On the occasion of World Alzheimer’s Day, we would like to raise awareness on the condition. As many people are not aware of the difference, the terms are interchangeable. Learn about the key distinctions between the disorders and avoid confusing both. It is possible to have a form of dementia, which is unrelated to Alzheimer’s, according to healthline.
Definitions of Dementia and Alzheimer’s Disease
The National Institute of Ageing suggests that:
Dementia is a type of neurological disorder of the brain, which affects everyday activities and functions. According to the World Health Organisation (WHO), it affects about 47.5 million people, globally.
Alzheimer’s is a type of dementia that affects thinking, memory, language and behaviour. Generally, the symptoms begin after the age of 60, although the time period from initial diagnosis to death can be as little as three among patients over 80 years old.
Both these disorders can occur among younger populations, however, the risks tend to increase as you age.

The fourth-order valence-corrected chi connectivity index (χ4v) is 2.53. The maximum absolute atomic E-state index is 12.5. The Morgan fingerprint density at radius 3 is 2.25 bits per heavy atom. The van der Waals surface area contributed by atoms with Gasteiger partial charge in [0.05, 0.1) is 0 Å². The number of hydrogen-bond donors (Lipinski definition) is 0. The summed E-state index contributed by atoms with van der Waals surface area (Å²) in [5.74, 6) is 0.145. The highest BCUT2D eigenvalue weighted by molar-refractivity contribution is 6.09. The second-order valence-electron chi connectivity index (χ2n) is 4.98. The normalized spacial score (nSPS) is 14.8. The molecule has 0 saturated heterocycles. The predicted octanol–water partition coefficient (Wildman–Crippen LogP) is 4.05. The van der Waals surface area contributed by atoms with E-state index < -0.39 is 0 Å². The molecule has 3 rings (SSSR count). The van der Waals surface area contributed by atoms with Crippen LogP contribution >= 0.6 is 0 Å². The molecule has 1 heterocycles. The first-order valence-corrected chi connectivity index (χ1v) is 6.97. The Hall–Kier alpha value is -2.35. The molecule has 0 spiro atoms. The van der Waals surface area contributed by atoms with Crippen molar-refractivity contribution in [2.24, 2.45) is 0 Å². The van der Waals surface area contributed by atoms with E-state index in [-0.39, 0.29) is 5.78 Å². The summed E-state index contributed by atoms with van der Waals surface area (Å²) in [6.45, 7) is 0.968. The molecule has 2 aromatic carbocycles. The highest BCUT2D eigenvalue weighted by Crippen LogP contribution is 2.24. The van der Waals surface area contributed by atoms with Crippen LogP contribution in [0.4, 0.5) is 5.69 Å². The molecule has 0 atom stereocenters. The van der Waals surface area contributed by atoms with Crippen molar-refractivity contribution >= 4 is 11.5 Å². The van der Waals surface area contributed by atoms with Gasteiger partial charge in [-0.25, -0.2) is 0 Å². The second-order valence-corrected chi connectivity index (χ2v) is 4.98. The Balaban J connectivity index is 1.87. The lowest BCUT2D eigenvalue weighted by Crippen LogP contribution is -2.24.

Difference between Symptoms of Both Conditions
It is possible to have more than one type of dementia, which is known as mixed dementia. It is a syndrome with a group of symptoms. You can think of dementia as an umbrella, within which Alzheimer’s falls under. Mixed dementia can only be diagnosed through an autopsy. Brain cells undergo damage in the case of dementia. Each type of dementia can cause damage to different types of brain cells. Some other causes of dementia include, stroke, depression, chronic drug usage, HIV or vascular diseases. Treatments for the syndrome depend on the type of dementia, alleviating their symptoms. Currently most types of dementia are irreversible, although research has also shown some types are reversible.
In Alzheimer’s disease, just like other degenerative neurological diseases, brain cells are damage. Symptoms can start appearing many years after brain damage occurs. Connections between the brain cells are lost, causing their death. The brains of Alzheimer’s patients can also contain deposits of protein, known as tangles or plaques. Over the years, the brain shrinks to a large extent. This disorder is terminal in nature, currently without any cure. As a result, after diagnosis the estimated-lifespan maybe anywhere from 4 to 8 years, although there have been cases of survival up to 20 years.